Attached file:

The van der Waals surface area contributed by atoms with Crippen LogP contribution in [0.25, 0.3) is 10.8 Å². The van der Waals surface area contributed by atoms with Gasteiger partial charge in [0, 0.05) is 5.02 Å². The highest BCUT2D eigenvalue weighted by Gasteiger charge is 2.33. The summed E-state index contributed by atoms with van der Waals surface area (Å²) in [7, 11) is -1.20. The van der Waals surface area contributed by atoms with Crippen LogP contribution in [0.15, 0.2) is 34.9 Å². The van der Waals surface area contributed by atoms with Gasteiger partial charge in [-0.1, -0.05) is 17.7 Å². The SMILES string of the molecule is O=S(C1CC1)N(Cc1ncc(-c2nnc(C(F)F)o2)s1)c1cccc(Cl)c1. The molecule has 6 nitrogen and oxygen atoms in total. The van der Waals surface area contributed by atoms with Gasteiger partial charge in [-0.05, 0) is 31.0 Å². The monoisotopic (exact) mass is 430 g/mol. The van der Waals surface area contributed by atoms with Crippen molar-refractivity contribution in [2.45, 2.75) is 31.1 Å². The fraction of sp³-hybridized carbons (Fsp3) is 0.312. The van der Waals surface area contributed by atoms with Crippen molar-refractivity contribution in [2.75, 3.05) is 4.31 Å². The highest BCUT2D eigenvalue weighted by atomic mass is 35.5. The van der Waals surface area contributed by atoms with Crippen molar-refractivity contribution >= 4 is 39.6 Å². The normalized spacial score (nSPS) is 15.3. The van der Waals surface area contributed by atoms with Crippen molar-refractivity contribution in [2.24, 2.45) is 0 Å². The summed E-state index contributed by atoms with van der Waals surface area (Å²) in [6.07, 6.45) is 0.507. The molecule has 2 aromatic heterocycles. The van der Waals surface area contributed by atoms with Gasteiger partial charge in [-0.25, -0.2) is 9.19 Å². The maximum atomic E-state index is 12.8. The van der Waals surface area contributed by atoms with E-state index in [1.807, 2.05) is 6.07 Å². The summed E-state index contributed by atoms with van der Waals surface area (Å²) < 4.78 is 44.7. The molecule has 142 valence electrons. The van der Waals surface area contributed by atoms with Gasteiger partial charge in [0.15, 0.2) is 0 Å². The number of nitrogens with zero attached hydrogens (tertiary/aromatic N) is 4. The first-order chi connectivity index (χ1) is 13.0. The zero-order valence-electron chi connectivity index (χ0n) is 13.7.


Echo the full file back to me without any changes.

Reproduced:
The van der Waals surface area contributed by atoms with Crippen LogP contribution in [0.25, 0.3) is 10.8 Å². The van der Waals surface area contributed by atoms with Gasteiger partial charge in [0, 0.05) is 5.02 Å². The highest BCUT2D eigenvalue weighted by Gasteiger charge is 2.33. The summed E-state index contributed by atoms with van der Waals surface area (Å²) in [7, 11) is -1.20. The van der Waals surface area contributed by atoms with Crippen LogP contribution in [0.15, 0.2) is 34.9 Å². The van der Waals surface area contributed by atoms with Gasteiger partial charge in [-0.1, -0.05) is 17.7 Å². The SMILES string of the molecule is O=S(C1CC1)N(Cc1ncc(-c2nnc(C(F)F)o2)s1)c1cccc(Cl)c1. The molecule has 6 nitrogen and oxygen atoms in total. The van der Waals surface area contributed by atoms with Gasteiger partial charge in [-0.05, 0) is 31.0 Å². The monoisotopic (exact) mass is 430 g/mol. The van der Waals surface area contributed by atoms with Crippen molar-refractivity contribution in [2.45, 2.75) is 31.1 Å². The fraction of sp³-hybridized carbons (Fsp3) is 0.312. The van der Waals surface area contributed by atoms with Crippen molar-refractivity contribution in [2.75, 3.05) is 4.31 Å². The highest BCUT2D eigenvalue weighted by atomic mass is 35.5. The van der Waals surface area contributed by atoms with Crippen molar-refractivity contribution >= 4 is 39.6 Å². The normalized spacial score (nSPS) is 15.3. The van der Waals surface area contributed by atoms with Crippen molar-refractivity contribution in [2.24, 2.45) is 0 Å². The summed E-state index contributed by atoms with van der Waals surface area (Å²) in [6.07, 6.45) is 0.507. The molecule has 2 aromatic heterocycles. The van der Waals surface area contributed by atoms with Gasteiger partial charge in [-0.25, -0.2) is 9.19 Å². The maximum atomic E-state index is 12.8. The van der Waals surface area contributed by atoms with E-state index in [1.807, 2.05) is 6.07 Å². The summed E-state index contributed by atoms with van der Waals surface area (Å²) < 4.78 is 44.7. The molecule has 142 valence electrons. The van der Waals surface area contributed by atoms with Gasteiger partial charge in [0.15, 0.2) is 0 Å². The number of nitrogens with zero attached hydrogens (tertiary/aromatic N) is 4. The first-order chi connectivity index (χ1) is 13.0. The zero-order valence-electron chi connectivity index (χ0n) is 13.7.